Active particles can harness shear flow for sensing and navigation. A motile
spermatozoan in shear flow near a surface orients its body axis along the flow direction
– a phenomenon known as rheotaxis
Experimental studies of the rheotaxis of sperm near surfaces have a long history. Bretherton and Rothschild investigated live and dead sperm under flow in various device geometries Bretherton and Rothschild (1961). They observed that live sperm always exhibited motion upstream, i.e., upstream rheotaxis. Subsequently, Rothschild observed that motile sperm tend to accumulate near surfaces. He attributed this to an attraction involving the sperm heads Rothschild (1963). If heads are attracted to surfaces, then reorientation in flow can be qualitatively understood as due to the greater drag on the tail, which points into the bulk, than on the head, which is near the surface. With the head acting as a pivot point, the flow drags the tail downstream, like a weather vane Winet et al. (1984); Miki and Clapham (2013); Kantsler et al. (2014). Accumulation of sperm and other micro-organisms at surfaces is evidently driven by hydrodynamic interactions Fauci and McDonald (1995); Lauga et al. (2006); Berke et al. (2008); Smith et al. (2009); Elgeti et al. (2010); Spangolie and Lauga (2012) and steric repulsion Li and Tang (2009); Elgeti et al. (2010); Kantsler et al. (2012, 2014), although the relative significance of these contributions is a subject of debate Li and Tang (2009); Kantsler et al. (2012, 2014).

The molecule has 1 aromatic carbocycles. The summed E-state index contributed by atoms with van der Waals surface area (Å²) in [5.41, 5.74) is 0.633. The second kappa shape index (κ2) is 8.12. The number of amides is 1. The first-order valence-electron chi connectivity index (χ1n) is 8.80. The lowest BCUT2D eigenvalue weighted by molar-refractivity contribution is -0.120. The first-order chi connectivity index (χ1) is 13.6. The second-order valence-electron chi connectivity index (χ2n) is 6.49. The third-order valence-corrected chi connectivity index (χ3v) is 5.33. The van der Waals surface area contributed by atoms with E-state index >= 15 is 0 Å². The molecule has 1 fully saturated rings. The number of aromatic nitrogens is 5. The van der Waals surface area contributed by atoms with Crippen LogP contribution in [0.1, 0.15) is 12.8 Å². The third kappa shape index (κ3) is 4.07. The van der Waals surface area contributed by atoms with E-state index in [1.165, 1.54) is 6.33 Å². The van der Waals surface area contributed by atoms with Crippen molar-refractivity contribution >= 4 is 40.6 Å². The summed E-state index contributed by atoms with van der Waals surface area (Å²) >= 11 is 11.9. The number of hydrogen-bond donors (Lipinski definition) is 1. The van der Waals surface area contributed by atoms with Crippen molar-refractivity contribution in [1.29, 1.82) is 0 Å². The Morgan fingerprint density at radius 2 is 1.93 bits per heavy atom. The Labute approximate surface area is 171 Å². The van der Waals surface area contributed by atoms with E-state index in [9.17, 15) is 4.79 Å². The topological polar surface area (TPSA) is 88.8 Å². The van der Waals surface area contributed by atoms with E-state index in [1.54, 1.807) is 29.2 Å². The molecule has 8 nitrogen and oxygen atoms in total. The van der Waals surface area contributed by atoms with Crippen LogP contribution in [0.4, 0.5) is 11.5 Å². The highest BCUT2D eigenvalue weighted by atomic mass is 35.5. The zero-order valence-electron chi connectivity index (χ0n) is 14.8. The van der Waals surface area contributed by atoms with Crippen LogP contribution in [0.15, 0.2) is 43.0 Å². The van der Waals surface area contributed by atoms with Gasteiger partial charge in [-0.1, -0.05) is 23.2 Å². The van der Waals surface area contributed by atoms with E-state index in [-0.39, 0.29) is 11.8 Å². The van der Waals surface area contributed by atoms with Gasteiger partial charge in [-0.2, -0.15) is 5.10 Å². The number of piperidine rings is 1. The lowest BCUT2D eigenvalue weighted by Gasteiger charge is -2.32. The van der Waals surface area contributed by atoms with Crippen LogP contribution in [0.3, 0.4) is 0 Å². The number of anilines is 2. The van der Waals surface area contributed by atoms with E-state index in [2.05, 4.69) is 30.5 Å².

Recently, the experimental efforts have been extended to the study of bacterial rheotaxis. Like sperm, bacteria in quiescent fluid are observed to accumulate near surfaces Lauga et al. (2006); Berke et al. (2008); Li and Tang (2009). Hill et al. studied E. coli under flow in a microfluidic channel Hill et al. (2007). They observed that the bacteria in the middle of the channel tend to orient, relative to the flow direction, with a certain acute angle. They drift to the sides of the channel, migrating across fluid streamlines. Upon reaching the side walls, the bacteria orient against the flow and swim upstream. As with sperm, these observations could be rationalized with a “weather vane” mechanism. More recently, Kaya and Koser observed that, within an intermediate band of shear rates, E. coli can directly align against the flow and swim upstream, without having to migrate to side walls Kaya and Koser (2012).